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Six Flags Out Of The Danger Zone, Recovery Underway

SixFlagsLogoBy Leon Worden/SCVNEWS.com

All signs point to a full recovery for the nation’s No. 1 theme park operator, two and a half years after it  filed for bankruptcy protection.

Standard & Poor’s removed all of Six Flags Entertainment Corp.’s ratings off of CreditWatch on Wednesday and upgraded its overall rating to BB from BB-. It’s still a non-investment grade, but it’s a sign of stability.


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The upgrade “reflects strong performance during 2011, which has resulted in a meaningful improvement to credit measures, which we believe can be sustained,” S&P said in a statement.

Share prices rose 3.43 percent Thursday and flirted with $40 after having seen levels as low as $24.72 within the past 52 weeks.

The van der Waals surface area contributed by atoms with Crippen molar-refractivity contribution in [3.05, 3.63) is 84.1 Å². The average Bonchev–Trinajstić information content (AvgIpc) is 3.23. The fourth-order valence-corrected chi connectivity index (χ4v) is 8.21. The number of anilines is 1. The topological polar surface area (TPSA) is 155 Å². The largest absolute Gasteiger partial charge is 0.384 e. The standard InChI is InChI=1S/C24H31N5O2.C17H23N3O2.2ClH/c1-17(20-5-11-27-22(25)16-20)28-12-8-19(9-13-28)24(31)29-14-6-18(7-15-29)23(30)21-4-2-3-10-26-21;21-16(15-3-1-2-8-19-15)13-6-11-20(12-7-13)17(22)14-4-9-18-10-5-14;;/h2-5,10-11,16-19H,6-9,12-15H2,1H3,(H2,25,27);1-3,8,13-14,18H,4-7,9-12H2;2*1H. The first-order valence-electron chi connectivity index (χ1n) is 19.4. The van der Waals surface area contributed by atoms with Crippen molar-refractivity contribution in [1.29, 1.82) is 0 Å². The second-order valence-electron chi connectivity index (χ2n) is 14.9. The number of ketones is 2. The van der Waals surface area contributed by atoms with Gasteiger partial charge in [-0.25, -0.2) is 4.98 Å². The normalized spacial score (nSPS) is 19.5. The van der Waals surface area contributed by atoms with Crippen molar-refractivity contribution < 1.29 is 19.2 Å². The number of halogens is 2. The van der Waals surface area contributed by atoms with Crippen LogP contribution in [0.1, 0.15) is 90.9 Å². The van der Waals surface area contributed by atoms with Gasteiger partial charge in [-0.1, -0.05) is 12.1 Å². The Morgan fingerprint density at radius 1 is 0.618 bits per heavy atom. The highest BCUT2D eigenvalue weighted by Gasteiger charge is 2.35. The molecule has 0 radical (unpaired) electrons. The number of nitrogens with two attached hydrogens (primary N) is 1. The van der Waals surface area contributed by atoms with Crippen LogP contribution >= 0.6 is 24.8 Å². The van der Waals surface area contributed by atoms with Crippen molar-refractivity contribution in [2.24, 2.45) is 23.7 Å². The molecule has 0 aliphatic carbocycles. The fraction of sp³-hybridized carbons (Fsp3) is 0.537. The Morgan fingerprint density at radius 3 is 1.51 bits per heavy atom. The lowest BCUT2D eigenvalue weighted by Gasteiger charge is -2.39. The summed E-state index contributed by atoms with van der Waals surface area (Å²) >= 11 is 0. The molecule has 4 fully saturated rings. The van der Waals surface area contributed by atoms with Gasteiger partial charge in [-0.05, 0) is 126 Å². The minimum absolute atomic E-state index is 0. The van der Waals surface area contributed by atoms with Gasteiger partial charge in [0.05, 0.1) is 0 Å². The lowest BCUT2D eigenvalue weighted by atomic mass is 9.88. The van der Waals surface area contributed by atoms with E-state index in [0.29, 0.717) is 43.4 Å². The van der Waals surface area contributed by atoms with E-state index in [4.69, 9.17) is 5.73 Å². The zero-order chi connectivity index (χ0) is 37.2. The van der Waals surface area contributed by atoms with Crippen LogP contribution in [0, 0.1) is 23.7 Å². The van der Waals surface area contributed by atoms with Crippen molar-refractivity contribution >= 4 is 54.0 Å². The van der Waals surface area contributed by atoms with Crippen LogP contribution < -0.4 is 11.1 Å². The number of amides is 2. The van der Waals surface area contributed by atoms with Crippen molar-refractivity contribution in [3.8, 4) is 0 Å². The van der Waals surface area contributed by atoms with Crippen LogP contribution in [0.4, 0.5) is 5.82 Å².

On Nov. 23 the company announced it is looking to refinance $1.15 billion in existing debt for the purpose of securing a lower interest rate – not the type of move a troubled company could make. It met with lenders Wednesday to discuss a plan that would give it a $200 million revolving line of credit, a $250 million term loan maturing in five years and a $700 million loan maturing in seven years.

S&P assigned a preliminary rating of BB+ to the company’s proposed $1.15 billion replacement credit facilities.

Six Flags listed $3 billion in assets and $2.4 billion in debt when it filed for bankruptcy protection in June 2009. By Dec. 30, 2010, it had lowered its outstanding long-term debt to $971 million. Annual revenues are approximately $1 billion.

Headquartered in Grand Prairie, Texas, Six Flags operates 19 theme parks in the United States, Mexico and Canada, including two in Valencia (Magic Mountain and Hurricane Harbor).